Who Exactly Would Benefit from Lower Cost of Cancer Drugs?

Daniel J. Klein

July 2015, Vol 6, No 6 - VBCC Perspectives


The high costs of specialty medications and the burden they place on individual patients and on the healthcare system overall are the media topics du jour. Cancer drugs are often cited as examples of unrestrained medication costs, so it is not surprising that the oncology community has responded by proposing alternative pricing models for cancer treatments based on the incremental value they provide.

Two value-based approaches for establishing the appropriate price of cancer therapies are the American Society of Clinical Oncology (ASCO) framework for assessing the value of new cancer treatment options,1 and the Memorial Sloan Kettering Cancer Center (MSKCC) interactive pricing calculator, DrugAbacus.2 The ASCO framework compares the relative clinical benefits, side effects, and costs of treatment regimens that have been tested head to head in randomized clinical trials. MSKCC’s DrugAbacus compares the cost of more than 50 cancer drugs with what their prices would be if they were tied to factors such as side effects and extra years of life gained by patients.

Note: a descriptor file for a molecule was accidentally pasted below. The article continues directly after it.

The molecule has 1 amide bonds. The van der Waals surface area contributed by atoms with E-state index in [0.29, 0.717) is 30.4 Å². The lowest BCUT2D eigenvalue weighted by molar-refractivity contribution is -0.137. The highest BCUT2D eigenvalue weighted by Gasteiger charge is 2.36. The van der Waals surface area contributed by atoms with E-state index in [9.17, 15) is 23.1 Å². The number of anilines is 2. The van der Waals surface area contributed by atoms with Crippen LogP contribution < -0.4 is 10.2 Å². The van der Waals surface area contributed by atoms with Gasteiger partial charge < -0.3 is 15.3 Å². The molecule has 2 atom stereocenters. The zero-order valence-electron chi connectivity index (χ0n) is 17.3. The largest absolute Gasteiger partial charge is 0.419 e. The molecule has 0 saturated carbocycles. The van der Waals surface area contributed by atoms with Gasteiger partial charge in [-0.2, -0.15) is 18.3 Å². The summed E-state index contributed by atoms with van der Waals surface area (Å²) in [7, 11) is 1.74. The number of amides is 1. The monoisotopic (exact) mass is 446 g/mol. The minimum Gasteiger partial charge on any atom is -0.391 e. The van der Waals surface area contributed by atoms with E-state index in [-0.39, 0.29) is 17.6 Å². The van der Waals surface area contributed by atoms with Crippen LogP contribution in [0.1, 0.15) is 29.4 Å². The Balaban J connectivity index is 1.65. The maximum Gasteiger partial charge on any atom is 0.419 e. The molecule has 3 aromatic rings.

Both approaches suggest that the current costs of many cancer treatments should be lowered to bring them in line with the incremental value that they provide to patients.

But who exactly would benefit from a reduction in the costs of cancer drugs? This key question is left out of the discussion. Would the savings from lower drug prices be passed on to the patient and to the ultimate payer (ie, often the taxpayer)? Or would the savings end up adding to the bottom line of giant healthcare systems, insurance companies, and pharmacy benefit managers?

Unfortunately, given the high out-of-pocket costs that are now built into most healthcare plans, it is likely that patients would be the last ones to benefit from lower pricing for cancer treatments.

The Patient Access Network (PAN) Foundation sees no end to the growth in out-of-pocket costs that limit access to quality cancer care for millions of underinsured patients. Value-based pricing may mitigate some of the effect of increased cost-shifting to patients, but it is unlikely to solve the problem for the many patients who cannot afford to initiate, much less continue to use, treatment without the assistance they receive from charitable patient assistance organizations, such as the PAN Foundation.




References

  1. Schnipper LE, Davidson NE, Wollins DS, et al. American Society of Clinical Oncology statement: a conceptual framework to assess the value of cancer treatment options. J Clin Oncol. 2015 Jun 22. Epub ahead of print.
  2. Loftus P. How much should cancer drugs cost? Wall Street Journal. June 18, 2015. www.wsj.com/articles/how-much-should-cancer-drugs-cost-1434640914. Accessed July 7, 2015.